Boston, September 30th 1818.
My dear Sir.
Your letter of the 28th was handed to me yesterday. That, which you did me the honor to write to me at Lexington, went thither in the mail and returned before I received it. I should have answered it immediately, had I not intended every day to get an early opportunity to make you a visit at Quincy. My wishes on this subject have been controled by the series of preparations which I have been obliged to make to leave my parish, to procure tutors for my college, to perform the long journey with my family, and to preach, as well as act in all the details of business. But I have never for a moment thought of departing from Boston for so long an absence as my present enterprise indicates, without calling to pay my respects to you and Mrs Adams in person, and to receive your benediction. I am grateful for the privilege of being allowed to consider you as the acquaintances and friends of Mrs Holley and myself. Your good opinion of me goes directly to my heart, and the letters, in which it is expressed, I shall preserve with pride and veneration. I needed not the stimulus of this to keep in my remembrance the pleasure and instruction which I have derived from the hours spent in conversation at your house. One of the felicities of my journey south and west was the opportunity it gave me of speaking of you to a succession of new acquaintances who were all interested to talk about New England, her institutions, her manners, & her great men. I hope to aid in the honorable cause of making the east and the west better acquainted with each other, and thus to promote union and good will.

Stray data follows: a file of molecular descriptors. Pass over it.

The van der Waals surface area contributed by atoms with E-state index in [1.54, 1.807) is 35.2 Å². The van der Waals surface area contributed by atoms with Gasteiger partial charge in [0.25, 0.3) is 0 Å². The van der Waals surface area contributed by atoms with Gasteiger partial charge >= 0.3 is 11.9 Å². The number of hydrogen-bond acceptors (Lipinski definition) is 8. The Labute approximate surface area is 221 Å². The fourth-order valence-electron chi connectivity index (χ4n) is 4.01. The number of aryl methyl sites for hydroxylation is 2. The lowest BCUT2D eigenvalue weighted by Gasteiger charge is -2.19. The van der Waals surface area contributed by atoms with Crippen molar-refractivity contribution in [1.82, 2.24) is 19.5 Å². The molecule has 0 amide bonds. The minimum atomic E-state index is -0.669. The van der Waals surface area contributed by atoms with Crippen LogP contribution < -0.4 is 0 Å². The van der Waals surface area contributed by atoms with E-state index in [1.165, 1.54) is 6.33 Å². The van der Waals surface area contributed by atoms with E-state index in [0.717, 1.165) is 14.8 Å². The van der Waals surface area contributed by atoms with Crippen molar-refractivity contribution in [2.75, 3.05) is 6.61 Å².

I regret the loss of the opportunity to see Mr Jefferson at Monticello more than he can in regard to myself. I hope to have another occasion to call upon him in Virginia, and then to be more fortunate. His daughter interested me very much, though she is a plain, unpretending, and unimposing woman. The central college at Charlottesville I visited, and certainly think that Transylvania has a greater prospect of success in obtaining scholars and influence. Your remark, that “success is in heaven, and does not always descend according to our ideas of justice,” will console me if I fail in this enterprise, or if success should be long postponed. But on this subject I may have the opportunity of talking with you when I shall be at Quincy.
The interest, which you continue to take & to cherish in the institutions, history, & progress of our country, and in all our means of instruction, and private & public [happiness], delights me. The old maxim is a good one, “Mind, however old in experience, is always young in sympathies, and love of thought and action.” I believe that I gave this idea in a former letter, but if I did, it was because your character at 83 suggested it then, as it does now with increased force.
My best respect to Mrs Adams, / & believe me yours with very / great regard,
MHi: Adams Papers.